In the age of “right swiping,” dick pics, student loan debt and egg freezing, the etiquette of dating has become blurrier than ever. In her thoughtful, beautifully shot and soundscaped web series 52 Ways to Break Up, actress-writer-producer Megan Rosati explores the many ways a romantic connection might explode or sputter and die.

Rosati began releasing short, weekly, self-funded episodes in October and will continue through fall 2015. Each episode stars Rosati in a different ill-fated relationship. (Despite their numbered titles, they have no specific order.) “These are just different moments that happen to have happened,” Rosati explains. “I didn’t want there to be the expectation of a linear storyline.”


52 Ways’ elegant, indie-film cinematography captures a tapestry of L.A. apartment bedrooms, hallways and courtyards where these intimate final moments tend to happen, but other unique locales make it into the show, too.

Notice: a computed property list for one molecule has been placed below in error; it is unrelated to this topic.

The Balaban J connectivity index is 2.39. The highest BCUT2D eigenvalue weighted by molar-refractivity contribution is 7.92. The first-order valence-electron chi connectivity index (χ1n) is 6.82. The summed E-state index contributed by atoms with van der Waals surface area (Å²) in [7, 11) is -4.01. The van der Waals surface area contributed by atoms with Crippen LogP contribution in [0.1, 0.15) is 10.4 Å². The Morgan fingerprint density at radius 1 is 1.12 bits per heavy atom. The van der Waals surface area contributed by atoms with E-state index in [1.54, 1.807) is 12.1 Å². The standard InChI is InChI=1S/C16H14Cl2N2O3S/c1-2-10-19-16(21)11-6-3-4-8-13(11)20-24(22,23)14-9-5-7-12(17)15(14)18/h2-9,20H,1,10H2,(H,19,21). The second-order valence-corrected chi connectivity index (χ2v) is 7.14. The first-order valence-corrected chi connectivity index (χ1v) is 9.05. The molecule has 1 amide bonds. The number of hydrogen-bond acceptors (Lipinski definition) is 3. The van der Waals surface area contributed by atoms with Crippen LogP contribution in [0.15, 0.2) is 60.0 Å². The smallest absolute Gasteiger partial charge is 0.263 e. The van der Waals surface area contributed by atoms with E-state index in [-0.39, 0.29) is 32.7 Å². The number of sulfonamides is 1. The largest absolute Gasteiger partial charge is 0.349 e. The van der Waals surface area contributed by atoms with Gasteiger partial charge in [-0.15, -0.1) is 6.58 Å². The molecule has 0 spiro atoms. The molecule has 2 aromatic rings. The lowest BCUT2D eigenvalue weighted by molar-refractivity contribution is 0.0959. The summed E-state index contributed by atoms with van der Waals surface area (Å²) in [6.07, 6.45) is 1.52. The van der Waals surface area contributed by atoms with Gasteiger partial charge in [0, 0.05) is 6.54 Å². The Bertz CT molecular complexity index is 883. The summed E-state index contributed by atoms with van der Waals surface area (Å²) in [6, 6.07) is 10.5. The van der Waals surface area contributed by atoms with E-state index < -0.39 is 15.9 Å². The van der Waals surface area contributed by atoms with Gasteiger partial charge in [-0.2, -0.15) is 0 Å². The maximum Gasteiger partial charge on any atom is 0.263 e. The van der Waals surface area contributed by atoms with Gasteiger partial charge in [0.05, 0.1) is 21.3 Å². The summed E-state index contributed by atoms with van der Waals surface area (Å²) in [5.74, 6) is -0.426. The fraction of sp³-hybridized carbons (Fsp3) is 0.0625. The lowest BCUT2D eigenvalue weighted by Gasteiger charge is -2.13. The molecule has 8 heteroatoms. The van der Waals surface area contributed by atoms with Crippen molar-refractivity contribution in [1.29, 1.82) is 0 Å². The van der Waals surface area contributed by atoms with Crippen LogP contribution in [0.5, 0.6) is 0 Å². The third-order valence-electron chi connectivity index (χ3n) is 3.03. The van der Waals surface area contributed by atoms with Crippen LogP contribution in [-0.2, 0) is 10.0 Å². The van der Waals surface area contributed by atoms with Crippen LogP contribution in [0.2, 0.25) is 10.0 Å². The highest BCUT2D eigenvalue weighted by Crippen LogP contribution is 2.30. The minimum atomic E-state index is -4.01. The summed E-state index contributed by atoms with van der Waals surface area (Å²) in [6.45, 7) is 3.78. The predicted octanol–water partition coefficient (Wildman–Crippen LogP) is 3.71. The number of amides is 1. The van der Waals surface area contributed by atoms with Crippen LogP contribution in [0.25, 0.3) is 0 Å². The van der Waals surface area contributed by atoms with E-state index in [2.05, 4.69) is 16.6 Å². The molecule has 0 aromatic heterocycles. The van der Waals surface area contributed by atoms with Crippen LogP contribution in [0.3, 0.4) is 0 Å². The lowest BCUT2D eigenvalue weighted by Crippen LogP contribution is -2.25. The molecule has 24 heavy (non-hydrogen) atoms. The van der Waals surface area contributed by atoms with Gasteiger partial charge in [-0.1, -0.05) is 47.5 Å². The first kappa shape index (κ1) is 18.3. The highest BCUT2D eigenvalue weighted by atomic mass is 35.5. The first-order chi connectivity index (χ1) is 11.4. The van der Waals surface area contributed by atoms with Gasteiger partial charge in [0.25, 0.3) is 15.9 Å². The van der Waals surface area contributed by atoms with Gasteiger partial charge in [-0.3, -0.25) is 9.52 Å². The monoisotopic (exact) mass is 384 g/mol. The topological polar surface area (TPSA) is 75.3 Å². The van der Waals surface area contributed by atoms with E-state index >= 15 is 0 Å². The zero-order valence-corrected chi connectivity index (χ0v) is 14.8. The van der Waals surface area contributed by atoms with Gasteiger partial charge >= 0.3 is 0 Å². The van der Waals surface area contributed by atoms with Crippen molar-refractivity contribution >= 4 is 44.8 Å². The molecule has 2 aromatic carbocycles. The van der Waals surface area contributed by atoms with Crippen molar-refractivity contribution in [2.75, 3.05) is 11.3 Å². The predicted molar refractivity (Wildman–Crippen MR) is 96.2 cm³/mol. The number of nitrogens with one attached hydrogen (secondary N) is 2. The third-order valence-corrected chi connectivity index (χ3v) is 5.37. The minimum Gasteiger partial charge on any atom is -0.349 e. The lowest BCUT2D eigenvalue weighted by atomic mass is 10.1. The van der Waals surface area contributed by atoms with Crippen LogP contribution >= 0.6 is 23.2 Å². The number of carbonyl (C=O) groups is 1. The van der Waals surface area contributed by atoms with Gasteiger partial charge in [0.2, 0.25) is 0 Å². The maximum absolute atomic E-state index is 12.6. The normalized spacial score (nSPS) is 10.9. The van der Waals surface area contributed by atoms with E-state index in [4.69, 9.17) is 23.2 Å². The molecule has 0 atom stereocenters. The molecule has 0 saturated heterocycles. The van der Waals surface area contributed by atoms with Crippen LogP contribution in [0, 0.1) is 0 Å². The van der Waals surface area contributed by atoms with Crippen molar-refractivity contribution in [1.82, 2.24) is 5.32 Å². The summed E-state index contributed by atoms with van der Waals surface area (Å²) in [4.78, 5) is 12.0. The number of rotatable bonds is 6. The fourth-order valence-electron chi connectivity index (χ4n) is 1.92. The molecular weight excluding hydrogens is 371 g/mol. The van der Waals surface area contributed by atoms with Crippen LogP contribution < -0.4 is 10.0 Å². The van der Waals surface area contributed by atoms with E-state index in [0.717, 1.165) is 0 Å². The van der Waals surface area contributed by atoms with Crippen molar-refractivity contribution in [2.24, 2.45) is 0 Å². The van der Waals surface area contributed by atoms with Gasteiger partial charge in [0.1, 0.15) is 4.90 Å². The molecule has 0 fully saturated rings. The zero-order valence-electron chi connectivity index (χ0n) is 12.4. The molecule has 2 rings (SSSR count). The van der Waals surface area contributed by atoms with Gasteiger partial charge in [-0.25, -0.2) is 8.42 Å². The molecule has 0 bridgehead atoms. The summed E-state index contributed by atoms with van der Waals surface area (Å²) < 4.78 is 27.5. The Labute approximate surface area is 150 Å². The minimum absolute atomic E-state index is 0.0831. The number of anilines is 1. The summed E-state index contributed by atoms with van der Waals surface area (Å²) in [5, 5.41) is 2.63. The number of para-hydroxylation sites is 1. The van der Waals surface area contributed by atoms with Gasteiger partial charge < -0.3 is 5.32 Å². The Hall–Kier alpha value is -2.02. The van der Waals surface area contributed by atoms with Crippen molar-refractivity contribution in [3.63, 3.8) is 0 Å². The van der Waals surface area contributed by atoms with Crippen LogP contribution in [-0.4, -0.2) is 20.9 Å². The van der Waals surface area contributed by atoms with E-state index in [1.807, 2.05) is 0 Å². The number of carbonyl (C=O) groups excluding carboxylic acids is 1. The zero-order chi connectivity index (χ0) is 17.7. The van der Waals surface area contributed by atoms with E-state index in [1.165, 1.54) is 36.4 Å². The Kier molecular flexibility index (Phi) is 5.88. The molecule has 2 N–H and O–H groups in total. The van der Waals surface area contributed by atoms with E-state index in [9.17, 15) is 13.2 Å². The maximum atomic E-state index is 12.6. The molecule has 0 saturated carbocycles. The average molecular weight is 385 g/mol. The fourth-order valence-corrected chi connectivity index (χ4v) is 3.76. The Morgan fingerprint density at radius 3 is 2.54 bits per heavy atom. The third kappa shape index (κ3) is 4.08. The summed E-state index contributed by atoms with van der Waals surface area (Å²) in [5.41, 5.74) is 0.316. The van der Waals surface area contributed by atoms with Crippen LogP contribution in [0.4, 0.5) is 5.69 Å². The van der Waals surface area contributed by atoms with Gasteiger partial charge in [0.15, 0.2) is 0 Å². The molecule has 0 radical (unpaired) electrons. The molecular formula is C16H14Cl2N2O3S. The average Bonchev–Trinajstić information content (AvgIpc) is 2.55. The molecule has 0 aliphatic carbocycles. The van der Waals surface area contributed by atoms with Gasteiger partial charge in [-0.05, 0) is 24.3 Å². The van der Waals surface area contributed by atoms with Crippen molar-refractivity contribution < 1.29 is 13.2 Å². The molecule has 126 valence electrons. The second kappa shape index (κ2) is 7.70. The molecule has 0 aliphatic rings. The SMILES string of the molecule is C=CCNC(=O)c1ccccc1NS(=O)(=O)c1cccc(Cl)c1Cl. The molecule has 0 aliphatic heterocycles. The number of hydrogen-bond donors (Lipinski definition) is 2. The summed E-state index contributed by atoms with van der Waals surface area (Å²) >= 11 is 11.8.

The Chandelier Tree, an enormous Silver Lake sycamore adorned with 30 vintage chandeliers, is the twilight setting for “#13 — Ignore It.” Rosati and her director-DP, Will Lamborn, ran into the tree’s owner, Adam Tenenbaum, as he drank an afternoon Arnold Palmer on his porch; he agreed to waive a fee for the location in the name of supporting no-budget art.

The series’ moving, eclectic soundtrack is compiled from smaller artists and bands Rosati knew personally or contacted to ask them to donate a song. Rosati’s music choices perfectly crystallize the unique tone of each episode, from humorous to heart-wrenching to haunting. Standout artists that will send you Googling include Chicago-based Kinder Orchestra and Los Angeles–based electronic music project Waves and Waves.

The Tangled Web We Watch is our column on what’s worth watching online. You can watch
52 Ways to Break Up at and read Stephanie’s full interview with Rosati on her blog

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